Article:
Increasing crude oil supplies from Canada's oil sands will help meet a growing global demand for energy, but the oil sands do not create demand for energy.
Contrary to a recent Stockholm Environment Institute report released in August 2014, the most recent World Energy Outlook from the International Energy Agency (IEA) indicates growing world populations and standards of living are the primary drivers for increasing global energy demands, not pipeline capacity.
Non-OECD countries such as China and India lead the growth in energy demand and energy use rises with improved living standards. In addition to the IEA, all credible third-party energy outlooks indicate oil will remain the fuel of choice for transportation.
As the middle-class population grows across the globe, demand for energy is forecast to increase by 33 per cent over the next two decades. The renewable energy supply also will increase but not in quantities sufficient to meet the rise in overall energy demand. Oil and gas will remain the primary source for the foreseeable future, providing 45 per cent of world's energy needs in 2035.
Given these facts, oil sands producers believe the responsible development of Alberta's oil sands is important to meeting both domestic and international energy demand for many decades. Increasing oil production from the oil sands will bring Canada and North America closer to achieving energy self-sufficiency. Transporting this oil via pipeline to Eastern Canada will displace current imports to Canada of about 700,000 barrels per day. The U.S. imports about 4.6 million barrels a day from countries other than Canada. Increasing transportation capacity to the U.S. from Alberta would displace that product, allowing it to be sent to other markets in the developing world.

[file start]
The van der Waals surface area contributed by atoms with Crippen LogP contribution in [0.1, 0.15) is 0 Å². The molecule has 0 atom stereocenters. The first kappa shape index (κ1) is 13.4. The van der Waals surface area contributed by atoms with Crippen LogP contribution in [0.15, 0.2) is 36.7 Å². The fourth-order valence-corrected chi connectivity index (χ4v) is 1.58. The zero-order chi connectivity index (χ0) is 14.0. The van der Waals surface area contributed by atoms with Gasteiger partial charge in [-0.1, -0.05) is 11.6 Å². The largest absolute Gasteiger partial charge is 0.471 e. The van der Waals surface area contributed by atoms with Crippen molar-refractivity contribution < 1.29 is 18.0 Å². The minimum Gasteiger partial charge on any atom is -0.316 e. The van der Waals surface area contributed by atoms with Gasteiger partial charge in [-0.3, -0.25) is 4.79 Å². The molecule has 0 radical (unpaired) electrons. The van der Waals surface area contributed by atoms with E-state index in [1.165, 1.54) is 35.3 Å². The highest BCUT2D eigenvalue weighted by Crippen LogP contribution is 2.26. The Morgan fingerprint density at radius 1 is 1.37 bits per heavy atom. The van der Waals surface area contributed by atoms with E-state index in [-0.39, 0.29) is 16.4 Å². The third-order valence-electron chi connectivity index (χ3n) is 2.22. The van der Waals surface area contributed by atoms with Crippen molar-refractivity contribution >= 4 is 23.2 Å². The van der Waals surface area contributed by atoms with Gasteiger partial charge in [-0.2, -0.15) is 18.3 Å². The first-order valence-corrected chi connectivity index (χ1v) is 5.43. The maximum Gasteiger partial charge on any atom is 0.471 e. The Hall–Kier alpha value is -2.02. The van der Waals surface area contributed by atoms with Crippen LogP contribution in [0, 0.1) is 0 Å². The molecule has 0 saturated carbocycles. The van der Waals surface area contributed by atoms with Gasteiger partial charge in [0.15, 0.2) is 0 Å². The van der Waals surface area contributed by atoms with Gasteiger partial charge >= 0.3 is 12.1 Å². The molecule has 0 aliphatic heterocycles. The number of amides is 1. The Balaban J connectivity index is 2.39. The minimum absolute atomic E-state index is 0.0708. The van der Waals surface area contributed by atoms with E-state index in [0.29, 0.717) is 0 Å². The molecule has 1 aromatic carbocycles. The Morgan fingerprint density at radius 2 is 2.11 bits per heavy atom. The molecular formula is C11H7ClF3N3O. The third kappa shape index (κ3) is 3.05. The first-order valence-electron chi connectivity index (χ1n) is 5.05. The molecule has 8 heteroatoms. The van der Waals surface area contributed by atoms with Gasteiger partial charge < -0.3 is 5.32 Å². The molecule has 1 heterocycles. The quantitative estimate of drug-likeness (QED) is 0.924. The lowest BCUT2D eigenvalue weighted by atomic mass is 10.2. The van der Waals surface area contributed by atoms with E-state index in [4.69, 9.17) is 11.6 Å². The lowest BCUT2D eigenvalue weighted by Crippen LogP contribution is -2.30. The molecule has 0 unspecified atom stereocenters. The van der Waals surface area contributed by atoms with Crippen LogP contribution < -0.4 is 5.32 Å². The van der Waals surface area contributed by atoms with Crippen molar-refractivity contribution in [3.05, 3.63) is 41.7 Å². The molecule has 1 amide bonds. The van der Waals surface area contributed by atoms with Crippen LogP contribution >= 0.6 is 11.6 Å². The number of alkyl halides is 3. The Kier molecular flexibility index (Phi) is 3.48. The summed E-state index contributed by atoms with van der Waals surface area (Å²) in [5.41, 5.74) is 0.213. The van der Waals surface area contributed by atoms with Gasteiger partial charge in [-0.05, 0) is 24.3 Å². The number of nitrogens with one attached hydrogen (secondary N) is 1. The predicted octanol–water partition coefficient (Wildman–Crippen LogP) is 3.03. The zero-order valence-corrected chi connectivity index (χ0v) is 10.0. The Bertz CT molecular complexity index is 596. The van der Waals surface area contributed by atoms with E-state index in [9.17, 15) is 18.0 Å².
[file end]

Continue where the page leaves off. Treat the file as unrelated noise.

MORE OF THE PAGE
As long as the world is using oil, refiners and consumers have a choice of source countries to meet consumer demand. Canada's oil sands production occurs under responsible regulations, including carbon mitigation measures and prices on corporate producers. It is one of the most responsible and safest crude oil choices in the market.
Even the Stockholm Environment Institute report confirms that as oil sands crude displaces other oil supplies, the increased production does not increase global GHG production.
A variety of strategies are needed to meet our long-term energy needs, including improved energy efficiency to offset demand growth, which has the potential to play a large role. For example, despite population growth in North America, oil demand is almost flat. That's an energy efficiency success story. Industry, not-for-profit organizations and governments must continue to do more to educate consumers about efficient energy use.
Energy is precious. Let's use it wisely.
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